After the album ‘Ratt (1999), the band had a very troubled time. Stephen Pearcy left the band (again) and started his own band that eventually tried to use the Ratt name, but the other members sued and won. The remaining Ratt members continued on as a band…or at least made several attempts with many line-up changes.
In 2000, the current Ratt was Warren DeMartini, Bobby Blotzer, Robbie Crane, John Corabi (Motley Crue) and Robert Mason. Robert was brought on as lead singer, but left shortly after when the band couldn’t get a major label deal. That brought on Jizzy Pearl at lead vocals. This would remain the band until at least 2006.
In 2002, the band and fans were delivered some bad news. Original guitarist, Robbin Crosby, passed away from a Heroin overdose. He had long battled with addiction and it finally grabbed hold for good. Robbin has also been battling HIV, but the drugs got to him first. Any hopes of the original band getting back together were quickly dashed.
In 2006, Jizzy would leave and Stephen Pearcy rejoined the band. Then 2 years later, John Corabi would leave and he was replaced by Carlos Carvazo from Quiet Riot. The line-up was now complete for the next album…whew, that was exhausting. Wait, where is Juan Croucier? He was out doing his own thing. He comes back to the band, but not for many years.
Finally, in April 2010, Ratt released their seventh studio album called ‘Infestation’. It had been over 10 years since the last album and with all the line-up changes and the fact the last album was so bad, my expectations for this release were pretty low.
After the disappointing sales of their album ‘Detonator’, Ratt seemed to be falling apart. Robbin Crosby would leave the band due to his substance abuse problem and the dominos would fall from there. The band went on “hiatus” in 1992 and it felt like the band was done. Well, the weren’t just year.
In 1997, reunion talks began with the five original members. However, Robbin Crosby developed HIV due to his substance abuse problem and was in no shape to carry-on. Juan Croucier would soon afterwards decide he didn’t want to re-join the band. So that left Stephen Pearcy, Warren DeMartini and Bobby Blotzer and they decided to continue as Ratt and the set out to go on tour. Before they did that, the decision was made to release a compilation album of B-sides, alternate recordings and even re-work some old Mickey Ratt tunes.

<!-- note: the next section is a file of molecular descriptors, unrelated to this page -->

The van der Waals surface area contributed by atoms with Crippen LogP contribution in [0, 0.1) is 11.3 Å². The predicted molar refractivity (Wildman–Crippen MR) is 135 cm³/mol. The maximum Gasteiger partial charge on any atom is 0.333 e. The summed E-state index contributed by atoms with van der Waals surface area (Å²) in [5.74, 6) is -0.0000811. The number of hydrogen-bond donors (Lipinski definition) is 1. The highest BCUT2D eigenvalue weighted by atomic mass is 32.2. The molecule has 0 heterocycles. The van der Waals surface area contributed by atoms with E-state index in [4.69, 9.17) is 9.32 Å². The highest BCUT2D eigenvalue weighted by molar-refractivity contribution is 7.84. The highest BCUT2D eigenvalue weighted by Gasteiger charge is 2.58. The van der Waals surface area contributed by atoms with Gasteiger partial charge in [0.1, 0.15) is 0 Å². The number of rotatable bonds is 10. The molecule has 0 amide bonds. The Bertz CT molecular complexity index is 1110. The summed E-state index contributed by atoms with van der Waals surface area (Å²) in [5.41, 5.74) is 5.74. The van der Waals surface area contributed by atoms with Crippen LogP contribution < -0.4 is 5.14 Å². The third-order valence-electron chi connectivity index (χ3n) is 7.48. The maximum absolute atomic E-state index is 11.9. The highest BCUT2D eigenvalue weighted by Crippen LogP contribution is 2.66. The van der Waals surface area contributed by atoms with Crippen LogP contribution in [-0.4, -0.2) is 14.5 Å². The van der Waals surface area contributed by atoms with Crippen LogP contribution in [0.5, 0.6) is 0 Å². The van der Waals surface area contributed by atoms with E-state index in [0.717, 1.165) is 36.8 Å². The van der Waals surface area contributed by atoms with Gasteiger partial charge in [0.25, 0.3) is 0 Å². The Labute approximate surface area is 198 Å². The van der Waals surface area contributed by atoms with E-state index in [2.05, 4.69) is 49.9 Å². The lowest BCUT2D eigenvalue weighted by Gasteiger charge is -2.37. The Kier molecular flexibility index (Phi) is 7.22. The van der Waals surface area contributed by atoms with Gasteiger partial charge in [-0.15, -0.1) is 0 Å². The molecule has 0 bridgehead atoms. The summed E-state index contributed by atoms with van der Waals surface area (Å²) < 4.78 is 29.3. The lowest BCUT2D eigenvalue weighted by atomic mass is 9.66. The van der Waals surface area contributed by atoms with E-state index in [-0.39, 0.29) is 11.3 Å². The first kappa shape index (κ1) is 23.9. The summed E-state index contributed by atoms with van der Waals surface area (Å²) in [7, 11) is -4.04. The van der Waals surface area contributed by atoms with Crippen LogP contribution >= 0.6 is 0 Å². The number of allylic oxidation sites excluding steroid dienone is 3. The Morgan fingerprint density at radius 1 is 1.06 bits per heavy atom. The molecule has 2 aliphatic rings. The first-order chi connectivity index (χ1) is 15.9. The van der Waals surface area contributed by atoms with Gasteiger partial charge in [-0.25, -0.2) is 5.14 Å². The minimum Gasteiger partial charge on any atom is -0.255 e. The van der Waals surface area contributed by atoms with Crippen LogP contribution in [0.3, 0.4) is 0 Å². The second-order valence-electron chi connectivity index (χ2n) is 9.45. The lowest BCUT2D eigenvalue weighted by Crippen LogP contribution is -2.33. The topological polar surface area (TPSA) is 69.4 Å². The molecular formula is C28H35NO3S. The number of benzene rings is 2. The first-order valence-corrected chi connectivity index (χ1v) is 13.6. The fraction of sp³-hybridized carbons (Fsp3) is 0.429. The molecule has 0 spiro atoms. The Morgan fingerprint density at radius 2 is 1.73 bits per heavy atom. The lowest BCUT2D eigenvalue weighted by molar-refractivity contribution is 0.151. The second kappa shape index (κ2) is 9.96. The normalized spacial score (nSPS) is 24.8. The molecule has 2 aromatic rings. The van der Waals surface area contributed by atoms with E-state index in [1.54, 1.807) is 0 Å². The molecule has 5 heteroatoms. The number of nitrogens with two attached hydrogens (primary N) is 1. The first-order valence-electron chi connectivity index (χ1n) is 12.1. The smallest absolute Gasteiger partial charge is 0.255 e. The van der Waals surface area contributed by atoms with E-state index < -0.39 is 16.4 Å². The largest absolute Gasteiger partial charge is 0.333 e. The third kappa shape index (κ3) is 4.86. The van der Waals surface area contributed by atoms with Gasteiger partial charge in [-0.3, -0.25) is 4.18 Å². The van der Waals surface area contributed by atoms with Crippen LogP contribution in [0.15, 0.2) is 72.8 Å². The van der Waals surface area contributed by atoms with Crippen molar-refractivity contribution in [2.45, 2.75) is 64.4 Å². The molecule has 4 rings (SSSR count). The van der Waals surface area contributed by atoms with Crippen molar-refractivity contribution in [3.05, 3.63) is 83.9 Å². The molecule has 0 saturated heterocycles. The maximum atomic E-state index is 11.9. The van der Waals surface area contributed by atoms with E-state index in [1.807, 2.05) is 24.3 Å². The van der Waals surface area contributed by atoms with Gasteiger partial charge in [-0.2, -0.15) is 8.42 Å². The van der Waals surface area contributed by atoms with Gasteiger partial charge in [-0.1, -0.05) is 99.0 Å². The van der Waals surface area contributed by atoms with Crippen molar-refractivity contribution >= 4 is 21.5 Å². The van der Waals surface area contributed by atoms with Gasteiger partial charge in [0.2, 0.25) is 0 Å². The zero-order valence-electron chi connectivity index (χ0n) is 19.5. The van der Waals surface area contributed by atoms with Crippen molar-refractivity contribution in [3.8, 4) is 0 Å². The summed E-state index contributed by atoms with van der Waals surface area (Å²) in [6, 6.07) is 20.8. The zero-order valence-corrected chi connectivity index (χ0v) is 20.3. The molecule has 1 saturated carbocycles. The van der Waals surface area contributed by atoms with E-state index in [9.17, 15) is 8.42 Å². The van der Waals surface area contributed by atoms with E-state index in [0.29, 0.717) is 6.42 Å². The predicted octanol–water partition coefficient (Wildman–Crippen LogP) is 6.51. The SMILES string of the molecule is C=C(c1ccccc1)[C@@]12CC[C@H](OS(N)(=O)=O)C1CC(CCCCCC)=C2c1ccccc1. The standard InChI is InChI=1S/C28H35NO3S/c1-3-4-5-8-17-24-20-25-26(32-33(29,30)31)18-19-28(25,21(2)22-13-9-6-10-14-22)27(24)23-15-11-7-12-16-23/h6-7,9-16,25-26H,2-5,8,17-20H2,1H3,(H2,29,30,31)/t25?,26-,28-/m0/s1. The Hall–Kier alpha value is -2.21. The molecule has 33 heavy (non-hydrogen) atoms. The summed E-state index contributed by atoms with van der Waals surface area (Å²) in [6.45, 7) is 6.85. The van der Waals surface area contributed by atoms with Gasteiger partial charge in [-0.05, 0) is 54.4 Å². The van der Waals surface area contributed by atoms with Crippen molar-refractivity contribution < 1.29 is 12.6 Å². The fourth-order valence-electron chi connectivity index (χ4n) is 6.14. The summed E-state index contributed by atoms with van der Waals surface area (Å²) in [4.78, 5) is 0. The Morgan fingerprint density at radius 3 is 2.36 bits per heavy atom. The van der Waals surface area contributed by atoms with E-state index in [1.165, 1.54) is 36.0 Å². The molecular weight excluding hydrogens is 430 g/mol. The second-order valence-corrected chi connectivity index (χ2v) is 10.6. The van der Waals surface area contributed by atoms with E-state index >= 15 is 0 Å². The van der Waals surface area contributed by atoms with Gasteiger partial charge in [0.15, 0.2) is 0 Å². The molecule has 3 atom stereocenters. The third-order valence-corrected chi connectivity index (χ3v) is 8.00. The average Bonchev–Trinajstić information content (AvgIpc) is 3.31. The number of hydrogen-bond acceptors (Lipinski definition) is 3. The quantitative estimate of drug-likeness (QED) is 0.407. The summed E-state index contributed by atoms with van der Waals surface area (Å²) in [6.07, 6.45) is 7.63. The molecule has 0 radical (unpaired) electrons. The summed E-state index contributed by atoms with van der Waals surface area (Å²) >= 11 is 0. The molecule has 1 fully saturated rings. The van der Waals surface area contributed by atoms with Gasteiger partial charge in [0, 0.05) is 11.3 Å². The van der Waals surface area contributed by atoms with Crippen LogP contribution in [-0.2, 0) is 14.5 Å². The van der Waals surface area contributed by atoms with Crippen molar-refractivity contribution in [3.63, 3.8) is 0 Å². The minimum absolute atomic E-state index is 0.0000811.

I wasn’t planning on reviewing any compilation albums in my Ratt Review Series, but this one was different as it wasn’t a greatest hits collection. Being that most of the songs haven’t been on any Ratt album, I decided it was worth getting a review of it’s own. I will warn you, this is a collection of songs that is strictly for Ratt fans.
The year is 1990 and we are getting to the end of the Hair Metal era, but at the time, no one knew that end was coming. Ratt released their fifth album in August of 1990 and it brings us to the end the long running stream of Platinum albums. It is also the last Ratt album with the line-up that has been on all 5 of their albums.
Stephen Pearcy – vocals
Robbin Crosby – lead guitar
Warren DeMartini – lead guitar
Juan Croucier – bass guitar
Bobby Blotzer – drums
After the disappointing reception for ‘Reach for the Sky’ (although it did go Platinum), the band needed to make a change. That change was not to use Beau Hill as producer on the next album as he had produced all previous albums to much success. The band (or label) brought in powerhouse songwriter Desmond Child. You know Desmond…he had great success writing with Kiss, Aerosmith and a few Bon Jovi classics.
And did he ever get involved in the songwriting as he has writing credits on 10 of the 11 tracks on the album. Not only did Desmond assist with songwriting, he was also the executive producer along with Sir Arthur Payson. While Ratt did maintain the classic Ratt sound which was a little bluesy and little sleazy, the songs were much more polished and contained more hooks than a fisherman’s tackle box. It definitely leaned to a more Glam rock image than prior albums.
We are now up to the fourth studio album by Ratt called ‘Reach for the Sky’. The album was released on November 1, 1988 and as the predecessors, it also reached Platinum status. The only difference was that the critics really did not like this album. It has been said this was the worst of their albums so far. I personally disagree.
Yes, the album is a little hit or miss at times, but overall I think the album holds up over time and there are some really great songs on here. But before we get to the songs, let’s talk about the band and what was going on with them at the time of making this album.
Ratt brought in Mike Stone to produce the album, but due to some sub-standard production work, longtime Ratt producer, Beau Hill, was brought back in to save the day and that is what he did. This would be the last album the band would do with Beau.